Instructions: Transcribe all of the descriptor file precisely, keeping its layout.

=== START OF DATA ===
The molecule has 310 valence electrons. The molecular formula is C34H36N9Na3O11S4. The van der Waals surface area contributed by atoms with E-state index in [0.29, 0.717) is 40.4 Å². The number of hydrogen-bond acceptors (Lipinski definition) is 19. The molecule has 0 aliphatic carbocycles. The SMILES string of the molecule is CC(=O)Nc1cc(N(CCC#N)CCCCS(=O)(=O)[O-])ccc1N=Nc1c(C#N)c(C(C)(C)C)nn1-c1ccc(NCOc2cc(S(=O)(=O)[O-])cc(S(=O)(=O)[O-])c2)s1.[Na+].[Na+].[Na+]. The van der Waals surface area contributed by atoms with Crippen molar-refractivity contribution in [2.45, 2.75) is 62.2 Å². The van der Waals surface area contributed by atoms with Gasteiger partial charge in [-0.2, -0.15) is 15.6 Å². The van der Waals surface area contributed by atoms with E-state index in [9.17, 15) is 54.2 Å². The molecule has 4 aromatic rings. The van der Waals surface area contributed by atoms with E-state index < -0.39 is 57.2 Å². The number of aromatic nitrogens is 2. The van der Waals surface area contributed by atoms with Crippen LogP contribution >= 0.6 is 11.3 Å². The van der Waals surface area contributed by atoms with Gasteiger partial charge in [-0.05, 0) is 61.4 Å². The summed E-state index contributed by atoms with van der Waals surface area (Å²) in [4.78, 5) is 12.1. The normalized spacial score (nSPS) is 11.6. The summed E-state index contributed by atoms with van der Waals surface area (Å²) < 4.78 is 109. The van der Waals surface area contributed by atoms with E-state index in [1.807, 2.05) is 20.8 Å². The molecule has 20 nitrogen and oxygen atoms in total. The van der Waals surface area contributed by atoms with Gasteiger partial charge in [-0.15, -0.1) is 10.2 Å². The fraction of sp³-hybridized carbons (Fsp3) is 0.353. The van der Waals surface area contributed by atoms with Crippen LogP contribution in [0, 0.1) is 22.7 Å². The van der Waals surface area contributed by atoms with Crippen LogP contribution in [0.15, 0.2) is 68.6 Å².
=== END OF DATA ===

The molecule has 310 valence electrons. The molecular formula is C34H36N9Na3O11S4. The van der Waals surface area contributed by atoms with E-state index in [0.29, 0.717) is 40.4 Å². The number of hydrogen-bond acceptors (Lipinski definition) is 19. The molecule has 0 aliphatic carbocycles. The SMILES string of the molecule is CC(=O)Nc1cc(N(CCC#N)CCCCS(=O)(=O)[O-])ccc1N=Nc1c(C#N)c(C(C)(C)C)nn1-c1ccc(NCOc2cc(S(=O)(=O)[O-])cc(S(=O)(=O)[O-])c2)s1.[Na+].[Na+].[Na+]. The van der Waals surface area contributed by atoms with Crippen molar-refractivity contribution in [2.45, 2.75) is 62.2 Å². The van der Waals surface area contributed by atoms with Gasteiger partial charge in [-0.2, -0.15) is 15.6 Å². The van der Waals surface area contributed by atoms with E-state index in [9.17, 15) is 54.2 Å². The molecule has 4 aromatic rings. The van der Waals surface area contributed by atoms with E-state index < -0.39 is 57.2 Å². The number of aromatic nitrogens is 2. The van der Waals surface area contributed by atoms with Crippen LogP contribution >= 0.6 is 11.3 Å². The van der Waals surface area contributed by atoms with Gasteiger partial charge in [-0.05, 0) is 61.4 Å². The summed E-state index contributed by atoms with van der Waals surface area (Å²) in [4.78, 5) is 12.1. The normalized spacial score (nSPS) is 11.6. The summed E-state index contributed by atoms with van der Waals surface area (Å²) < 4.78 is 109. The van der Waals surface area contributed by atoms with E-state index in [1.807, 2.05) is 20.8 Å². The molecule has 20 nitrogen and oxygen atoms in total. The van der Waals surface area contributed by atoms with Gasteiger partial charge in [-0.15, -0.1) is 10.2 Å². The fraction of sp³-hybridized carbons (Fsp3) is 0.353. The van der Waals surface area contributed by atoms with Crippen LogP contribution in [0, 0.1) is 22.7 Å². The van der Waals surface area contributed by atoms with Crippen LogP contribution in [0.15, 0.2) is 68.6 Å².